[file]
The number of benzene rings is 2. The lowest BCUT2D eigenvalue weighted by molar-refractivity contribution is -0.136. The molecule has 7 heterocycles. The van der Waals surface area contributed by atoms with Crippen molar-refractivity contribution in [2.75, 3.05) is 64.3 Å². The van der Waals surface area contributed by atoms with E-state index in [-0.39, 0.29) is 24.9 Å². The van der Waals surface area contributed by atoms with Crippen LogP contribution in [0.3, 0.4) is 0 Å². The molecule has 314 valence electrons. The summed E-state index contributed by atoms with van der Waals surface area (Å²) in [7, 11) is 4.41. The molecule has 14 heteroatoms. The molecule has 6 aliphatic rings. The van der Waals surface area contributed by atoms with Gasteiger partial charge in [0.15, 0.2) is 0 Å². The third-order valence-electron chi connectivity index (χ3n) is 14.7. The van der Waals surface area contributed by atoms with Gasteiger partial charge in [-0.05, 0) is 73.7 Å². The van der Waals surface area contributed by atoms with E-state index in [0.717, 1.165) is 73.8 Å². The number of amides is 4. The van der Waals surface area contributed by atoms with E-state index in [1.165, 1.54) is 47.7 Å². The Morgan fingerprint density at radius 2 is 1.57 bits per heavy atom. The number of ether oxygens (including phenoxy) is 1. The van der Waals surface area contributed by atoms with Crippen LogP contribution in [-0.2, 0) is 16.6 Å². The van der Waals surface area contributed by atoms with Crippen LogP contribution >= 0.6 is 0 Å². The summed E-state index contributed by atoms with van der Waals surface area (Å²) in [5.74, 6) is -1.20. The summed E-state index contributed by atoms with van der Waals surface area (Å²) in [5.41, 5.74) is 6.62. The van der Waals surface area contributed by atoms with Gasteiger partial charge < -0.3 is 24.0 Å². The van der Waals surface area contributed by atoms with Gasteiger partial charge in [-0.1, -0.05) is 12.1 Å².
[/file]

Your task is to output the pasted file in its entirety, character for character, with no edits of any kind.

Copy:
The number of benzene rings is 2. The lowest BCUT2D eigenvalue weighted by molar-refractivity contribution is -0.136. The molecule has 7 heterocycles. The van der Waals surface area contributed by atoms with Crippen molar-refractivity contribution in [2.75, 3.05) is 64.3 Å². The van der Waals surface area contributed by atoms with E-state index in [-0.39, 0.29) is 24.9 Å². The van der Waals surface area contributed by atoms with Crippen LogP contribution in [0.3, 0.4) is 0 Å². The molecule has 314 valence electrons. The summed E-state index contributed by atoms with van der Waals surface area (Å²) in [7, 11) is 4.41. The molecule has 14 heteroatoms. The molecule has 6 aliphatic rings. The van der Waals surface area contributed by atoms with Gasteiger partial charge in [0.15, 0.2) is 0 Å². The third-order valence-electron chi connectivity index (χ3n) is 14.7. The van der Waals surface area contributed by atoms with Gasteiger partial charge in [-0.05, 0) is 73.7 Å². The van der Waals surface area contributed by atoms with E-state index in [0.717, 1.165) is 73.8 Å². The number of amides is 4. The van der Waals surface area contributed by atoms with E-state index in [1.165, 1.54) is 47.7 Å². The Morgan fingerprint density at radius 2 is 1.57 bits per heavy atom. The number of ether oxygens (including phenoxy) is 1. The van der Waals surface area contributed by atoms with Crippen LogP contribution in [-0.2, 0) is 16.6 Å². The van der Waals surface area contributed by atoms with Crippen LogP contribution >= 0.6 is 0 Å². The summed E-state index contributed by atoms with van der Waals surface area (Å²) in [5.74, 6) is -1.20. The summed E-state index contributed by atoms with van der Waals surface area (Å²) in [5.41, 5.74) is 6.62. The van der Waals surface area contributed by atoms with Gasteiger partial charge < -0.3 is 24.0 Å². The van der Waals surface area contributed by atoms with Gasteiger partial charge in [-0.1, -0.05) is 12.1 Å².